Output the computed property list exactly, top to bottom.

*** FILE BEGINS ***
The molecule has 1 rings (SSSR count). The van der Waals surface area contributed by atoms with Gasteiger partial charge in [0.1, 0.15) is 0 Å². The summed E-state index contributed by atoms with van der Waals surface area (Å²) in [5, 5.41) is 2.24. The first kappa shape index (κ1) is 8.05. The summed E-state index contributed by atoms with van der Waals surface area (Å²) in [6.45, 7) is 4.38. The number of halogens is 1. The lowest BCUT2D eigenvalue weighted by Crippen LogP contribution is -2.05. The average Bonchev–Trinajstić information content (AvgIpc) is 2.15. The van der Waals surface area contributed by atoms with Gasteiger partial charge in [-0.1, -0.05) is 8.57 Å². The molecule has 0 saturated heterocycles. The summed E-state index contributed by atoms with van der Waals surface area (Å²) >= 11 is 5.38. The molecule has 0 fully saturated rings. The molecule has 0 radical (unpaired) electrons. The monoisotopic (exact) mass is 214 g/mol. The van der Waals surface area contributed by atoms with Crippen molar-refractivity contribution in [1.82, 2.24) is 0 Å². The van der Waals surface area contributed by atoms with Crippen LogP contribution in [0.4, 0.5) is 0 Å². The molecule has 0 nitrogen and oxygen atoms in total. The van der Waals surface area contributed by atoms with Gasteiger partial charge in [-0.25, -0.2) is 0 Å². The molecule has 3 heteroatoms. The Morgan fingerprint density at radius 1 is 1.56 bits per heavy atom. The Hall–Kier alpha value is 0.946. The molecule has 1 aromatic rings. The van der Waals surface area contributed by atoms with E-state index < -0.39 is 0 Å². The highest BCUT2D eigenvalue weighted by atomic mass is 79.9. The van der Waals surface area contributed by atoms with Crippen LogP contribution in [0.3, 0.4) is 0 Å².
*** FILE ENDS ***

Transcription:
The molecule has 1 rings (SSSR count). The van der Waals surface area contributed by atoms with Gasteiger partial charge in [0.1, 0.15) is 0 Å². The summed E-state index contributed by atoms with van der Waals surface area (Å²) in [5, 5.41) is 2.24. The first kappa shape index (κ1) is 8.05. The summed E-state index contributed by atoms with van der Waals surface area (Å²) in [6.45, 7) is 4.38. The number of halogens is 1. The lowest BCUT2D eigenvalue weighted by Crippen LogP contribution is -2.05. The average Bonchev–Trinajstić information content (AvgIpc) is 2.15. The van der Waals surface area contributed by atoms with Gasteiger partial charge in [-0.1, -0.05) is 8.57 Å². The molecule has 0 saturated heterocycles. The summed E-state index contributed by atoms with van der Waals surface area (Å²) >= 11 is 5.38. The molecule has 0 fully saturated rings. The molecule has 0 radical (unpaired) electrons. The monoisotopic (exact) mass is 214 g/mol. The van der Waals surface area contributed by atoms with Crippen molar-refractivity contribution in [1.82, 2.24) is 0 Å². The van der Waals surface area contributed by atoms with Crippen LogP contribution in [0.4, 0.5) is 0 Å². The molecule has 0 nitrogen and oxygen atoms in total. The van der Waals surface area contributed by atoms with Gasteiger partial charge in [-0.25, -0.2) is 0 Å². The molecule has 3 heteroatoms. The Morgan fingerprint density at radius 1 is 1.56 bits per heavy atom. The Hall–Kier alpha value is 0.946. The molecule has 1 aromatic rings. The van der Waals surface area contributed by atoms with E-state index < -0.39 is 0 Å². The highest BCUT2D eigenvalue weighted by atomic mass is 79.9. The van der Waals surface area contributed by atoms with Crippen LogP contribution in [0.3, 0.4) is 0 Å².